How the daycare child abuse hysteria of the 1980s became a witch hunt
By Maura Casey
TV news was no friend to those of us who had small children in the 1980s. Allegations of child sexual abuse in day-care centers swept the nation, with high-profile cases in California, North Carolina, New Jersey, Massachusetts, Minnesota and other states, leading to empty playgrounds, hyper-vigilant parents and the implication that behind every tree lurked a pedophile waiting to snatch our children. Sexual abuse is an awful crime, but the perpetrators are usually relatives or family friends, and fewer than 1 percent of cases take place in day-care centers. Nonetheless, 30 years ago America was described as experiencing an “epidemic” of sexual abuse in day care.
Richard Beck, an editor at N+1, does a herculean job of investigating why this happened in his absorbing book “We Believe the Children.” Beck makes the case that the sexual abuse trials of the 1980s yoked numerous undercurrents in American society: fear of crime; the decline of respect for traditional authority; homophobia (being gay helped send some day-care workers to prison); the conservative backlash against feminism, which had encouraged women to work outside the home (with its resultant need for day care); and the reality that the patriarchal nuclear family had not just changed, it had become “incoherent.” Conservative evangelicals had just helped elect President Ronald Reagan, and many of them believed that “porn, gays, and women had run amok.”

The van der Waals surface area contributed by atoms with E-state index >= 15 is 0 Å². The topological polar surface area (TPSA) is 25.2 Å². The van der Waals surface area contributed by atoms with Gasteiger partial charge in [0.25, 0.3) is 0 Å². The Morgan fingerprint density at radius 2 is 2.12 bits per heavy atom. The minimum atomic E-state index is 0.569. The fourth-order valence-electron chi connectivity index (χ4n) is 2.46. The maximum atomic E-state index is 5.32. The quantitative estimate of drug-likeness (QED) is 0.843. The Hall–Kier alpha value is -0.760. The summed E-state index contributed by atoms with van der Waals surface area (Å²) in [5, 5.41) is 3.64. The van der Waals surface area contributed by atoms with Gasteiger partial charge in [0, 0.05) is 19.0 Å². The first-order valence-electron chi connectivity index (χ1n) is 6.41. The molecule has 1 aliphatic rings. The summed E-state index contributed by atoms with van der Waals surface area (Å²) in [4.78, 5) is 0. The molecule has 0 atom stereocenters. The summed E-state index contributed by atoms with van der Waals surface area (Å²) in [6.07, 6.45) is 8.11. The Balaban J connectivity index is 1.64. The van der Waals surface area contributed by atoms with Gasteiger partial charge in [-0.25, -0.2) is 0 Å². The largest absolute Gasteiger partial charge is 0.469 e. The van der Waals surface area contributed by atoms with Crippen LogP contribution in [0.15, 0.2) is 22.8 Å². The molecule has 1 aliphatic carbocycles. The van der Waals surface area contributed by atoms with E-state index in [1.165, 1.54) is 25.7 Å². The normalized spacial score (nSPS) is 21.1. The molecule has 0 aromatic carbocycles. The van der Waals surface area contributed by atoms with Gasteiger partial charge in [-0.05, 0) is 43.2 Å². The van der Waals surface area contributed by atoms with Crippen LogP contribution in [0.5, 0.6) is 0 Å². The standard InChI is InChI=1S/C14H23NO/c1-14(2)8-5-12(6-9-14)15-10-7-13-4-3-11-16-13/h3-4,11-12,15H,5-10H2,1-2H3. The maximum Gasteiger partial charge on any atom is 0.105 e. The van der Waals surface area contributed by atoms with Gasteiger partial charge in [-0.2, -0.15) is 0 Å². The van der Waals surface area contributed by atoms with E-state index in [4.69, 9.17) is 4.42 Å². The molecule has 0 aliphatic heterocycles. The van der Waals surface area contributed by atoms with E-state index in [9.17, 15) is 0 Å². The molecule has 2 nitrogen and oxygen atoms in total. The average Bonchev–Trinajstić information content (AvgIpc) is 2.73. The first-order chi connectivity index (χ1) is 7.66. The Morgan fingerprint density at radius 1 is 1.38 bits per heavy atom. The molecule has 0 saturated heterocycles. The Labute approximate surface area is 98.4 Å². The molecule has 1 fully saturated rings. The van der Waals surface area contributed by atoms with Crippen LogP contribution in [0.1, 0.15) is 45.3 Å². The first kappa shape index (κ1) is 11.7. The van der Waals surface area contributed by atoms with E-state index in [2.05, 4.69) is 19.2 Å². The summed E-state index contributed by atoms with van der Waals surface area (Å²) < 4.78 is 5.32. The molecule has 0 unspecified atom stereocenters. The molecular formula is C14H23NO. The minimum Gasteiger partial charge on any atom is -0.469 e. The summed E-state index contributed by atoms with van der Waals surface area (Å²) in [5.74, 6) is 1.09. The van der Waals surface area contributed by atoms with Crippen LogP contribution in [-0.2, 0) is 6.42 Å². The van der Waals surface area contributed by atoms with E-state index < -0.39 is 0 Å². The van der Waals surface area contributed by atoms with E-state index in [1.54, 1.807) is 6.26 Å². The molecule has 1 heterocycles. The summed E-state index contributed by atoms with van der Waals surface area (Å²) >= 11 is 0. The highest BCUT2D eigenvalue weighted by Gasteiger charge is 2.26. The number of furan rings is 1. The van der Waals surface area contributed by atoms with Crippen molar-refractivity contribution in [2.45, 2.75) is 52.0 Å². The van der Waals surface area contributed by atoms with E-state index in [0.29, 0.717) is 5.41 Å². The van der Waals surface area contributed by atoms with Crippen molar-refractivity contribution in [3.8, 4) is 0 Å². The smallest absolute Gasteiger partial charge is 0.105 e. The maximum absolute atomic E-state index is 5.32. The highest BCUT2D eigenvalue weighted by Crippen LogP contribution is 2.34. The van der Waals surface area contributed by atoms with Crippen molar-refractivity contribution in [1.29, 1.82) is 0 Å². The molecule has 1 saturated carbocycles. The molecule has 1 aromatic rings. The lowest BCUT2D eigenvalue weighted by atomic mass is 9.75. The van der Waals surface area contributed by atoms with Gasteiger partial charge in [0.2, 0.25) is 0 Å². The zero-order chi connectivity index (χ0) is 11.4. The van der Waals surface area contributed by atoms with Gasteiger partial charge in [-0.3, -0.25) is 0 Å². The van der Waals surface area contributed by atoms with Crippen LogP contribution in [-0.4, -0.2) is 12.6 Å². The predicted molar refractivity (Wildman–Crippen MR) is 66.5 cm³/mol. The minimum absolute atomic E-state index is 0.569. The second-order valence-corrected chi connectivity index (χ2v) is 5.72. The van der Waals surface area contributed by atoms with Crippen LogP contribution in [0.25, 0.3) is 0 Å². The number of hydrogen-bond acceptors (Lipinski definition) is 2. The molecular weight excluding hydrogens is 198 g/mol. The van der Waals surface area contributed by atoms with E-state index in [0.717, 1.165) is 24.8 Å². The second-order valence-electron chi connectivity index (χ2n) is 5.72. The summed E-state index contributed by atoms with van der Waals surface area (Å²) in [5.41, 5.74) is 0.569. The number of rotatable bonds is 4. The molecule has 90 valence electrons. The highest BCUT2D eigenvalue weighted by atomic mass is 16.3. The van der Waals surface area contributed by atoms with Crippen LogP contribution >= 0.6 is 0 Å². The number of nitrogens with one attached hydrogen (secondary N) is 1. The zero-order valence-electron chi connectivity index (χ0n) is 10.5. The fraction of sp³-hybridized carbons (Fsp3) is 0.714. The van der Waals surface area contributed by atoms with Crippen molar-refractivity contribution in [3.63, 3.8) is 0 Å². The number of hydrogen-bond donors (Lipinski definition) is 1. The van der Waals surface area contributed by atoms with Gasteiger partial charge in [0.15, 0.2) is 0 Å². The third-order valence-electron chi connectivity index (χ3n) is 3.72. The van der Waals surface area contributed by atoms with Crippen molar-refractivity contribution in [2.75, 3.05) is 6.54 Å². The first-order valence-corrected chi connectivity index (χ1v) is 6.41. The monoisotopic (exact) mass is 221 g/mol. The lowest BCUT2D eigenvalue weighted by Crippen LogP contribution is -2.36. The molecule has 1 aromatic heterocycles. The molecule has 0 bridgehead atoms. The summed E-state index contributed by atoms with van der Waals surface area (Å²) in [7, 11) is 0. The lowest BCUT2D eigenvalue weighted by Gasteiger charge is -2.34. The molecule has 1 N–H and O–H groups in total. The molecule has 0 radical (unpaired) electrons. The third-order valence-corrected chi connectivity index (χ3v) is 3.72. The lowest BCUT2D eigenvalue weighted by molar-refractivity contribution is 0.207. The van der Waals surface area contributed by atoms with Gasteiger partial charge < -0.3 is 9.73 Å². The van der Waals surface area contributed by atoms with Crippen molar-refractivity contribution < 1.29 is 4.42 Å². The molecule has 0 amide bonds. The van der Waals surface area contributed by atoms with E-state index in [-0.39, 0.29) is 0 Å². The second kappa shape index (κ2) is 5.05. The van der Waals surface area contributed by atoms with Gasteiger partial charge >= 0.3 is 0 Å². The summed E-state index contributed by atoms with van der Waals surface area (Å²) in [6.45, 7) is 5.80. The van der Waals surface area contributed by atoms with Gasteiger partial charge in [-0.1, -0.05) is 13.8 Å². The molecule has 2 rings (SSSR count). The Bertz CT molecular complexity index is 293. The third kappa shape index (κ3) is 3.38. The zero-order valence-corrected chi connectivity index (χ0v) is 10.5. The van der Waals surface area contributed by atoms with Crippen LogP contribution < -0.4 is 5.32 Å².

to read the rest of the story go to https://www.washingtonpost.com/opinions/a-modern-witch-hunt/2015/07/31/057effd8-2f1a-11e5-8353-1215475949f4_story.html
WE BELIEVE THE CHILDREN A Moral Panic in the 1980s
By Richard Beck http://www.amazon.com/We-Believe-Children-Moral-Panic/dp/1610392876